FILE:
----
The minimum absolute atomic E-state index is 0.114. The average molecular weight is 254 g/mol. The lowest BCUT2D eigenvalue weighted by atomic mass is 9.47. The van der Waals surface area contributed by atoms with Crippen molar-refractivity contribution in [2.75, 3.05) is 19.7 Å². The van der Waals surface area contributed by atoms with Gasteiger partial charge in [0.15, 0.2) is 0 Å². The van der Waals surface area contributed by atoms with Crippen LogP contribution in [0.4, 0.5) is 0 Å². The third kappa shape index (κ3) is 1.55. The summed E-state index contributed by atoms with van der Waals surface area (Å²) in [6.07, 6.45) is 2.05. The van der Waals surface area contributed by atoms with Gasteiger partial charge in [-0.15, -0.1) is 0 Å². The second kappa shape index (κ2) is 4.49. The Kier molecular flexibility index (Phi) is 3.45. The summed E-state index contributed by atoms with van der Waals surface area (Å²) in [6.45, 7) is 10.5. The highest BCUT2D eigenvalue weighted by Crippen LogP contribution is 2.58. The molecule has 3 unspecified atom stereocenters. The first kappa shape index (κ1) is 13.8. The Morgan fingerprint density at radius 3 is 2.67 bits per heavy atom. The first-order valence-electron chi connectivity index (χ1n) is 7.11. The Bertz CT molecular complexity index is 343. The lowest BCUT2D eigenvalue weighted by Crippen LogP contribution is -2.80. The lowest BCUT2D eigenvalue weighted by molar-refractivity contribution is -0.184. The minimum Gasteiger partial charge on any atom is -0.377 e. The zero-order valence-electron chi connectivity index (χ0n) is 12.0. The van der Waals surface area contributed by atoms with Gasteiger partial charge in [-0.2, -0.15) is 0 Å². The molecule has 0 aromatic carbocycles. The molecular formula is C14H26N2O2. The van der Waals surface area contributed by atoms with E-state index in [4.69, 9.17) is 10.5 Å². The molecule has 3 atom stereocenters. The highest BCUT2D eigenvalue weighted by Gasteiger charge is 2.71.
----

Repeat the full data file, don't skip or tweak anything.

The minimum absolute atomic E-state index is 0.114. The average molecular weight is 254 g/mol. The lowest BCUT2D eigenvalue weighted by atomic mass is 9.47. The van der Waals surface area contributed by atoms with Crippen molar-refractivity contribution in [2.75, 3.05) is 19.7 Å². The van der Waals surface area contributed by atoms with Gasteiger partial charge in [0.15, 0.2) is 0 Å². The van der Waals surface area contributed by atoms with Crippen LogP contribution in [0.4, 0.5) is 0 Å². The third kappa shape index (κ3) is 1.55. The summed E-state index contributed by atoms with van der Waals surface area (Å²) in [6.07, 6.45) is 2.05. The van der Waals surface area contributed by atoms with Gasteiger partial charge in [-0.15, -0.1) is 0 Å². The second kappa shape index (κ2) is 4.49. The Kier molecular flexibility index (Phi) is 3.45. The summed E-state index contributed by atoms with van der Waals surface area (Å²) in [6.45, 7) is 10.5. The highest BCUT2D eigenvalue weighted by Crippen LogP contribution is 2.58. The molecule has 3 unspecified atom stereocenters. The first kappa shape index (κ1) is 13.8. The Morgan fingerprint density at radius 3 is 2.67 bits per heavy atom. The first-order valence-electron chi connectivity index (χ1n) is 7.11. The Bertz CT molecular complexity index is 343. The lowest BCUT2D eigenvalue weighted by Crippen LogP contribution is -2.80. The lowest BCUT2D eigenvalue weighted by molar-refractivity contribution is -0.184. The minimum Gasteiger partial charge on any atom is -0.377 e. The zero-order valence-electron chi connectivity index (χ0n) is 12.0. The van der Waals surface area contributed by atoms with Gasteiger partial charge in [-0.2, -0.15) is 0 Å². The molecule has 0 aromatic carbocycles. The molecular formula is C14H26N2O2. The van der Waals surface area contributed by atoms with E-state index in [4.69, 9.17) is 10.5 Å². The molecule has 3 atom stereocenters. The highest BCUT2D eigenvalue weighted by Gasteiger charge is 2.71.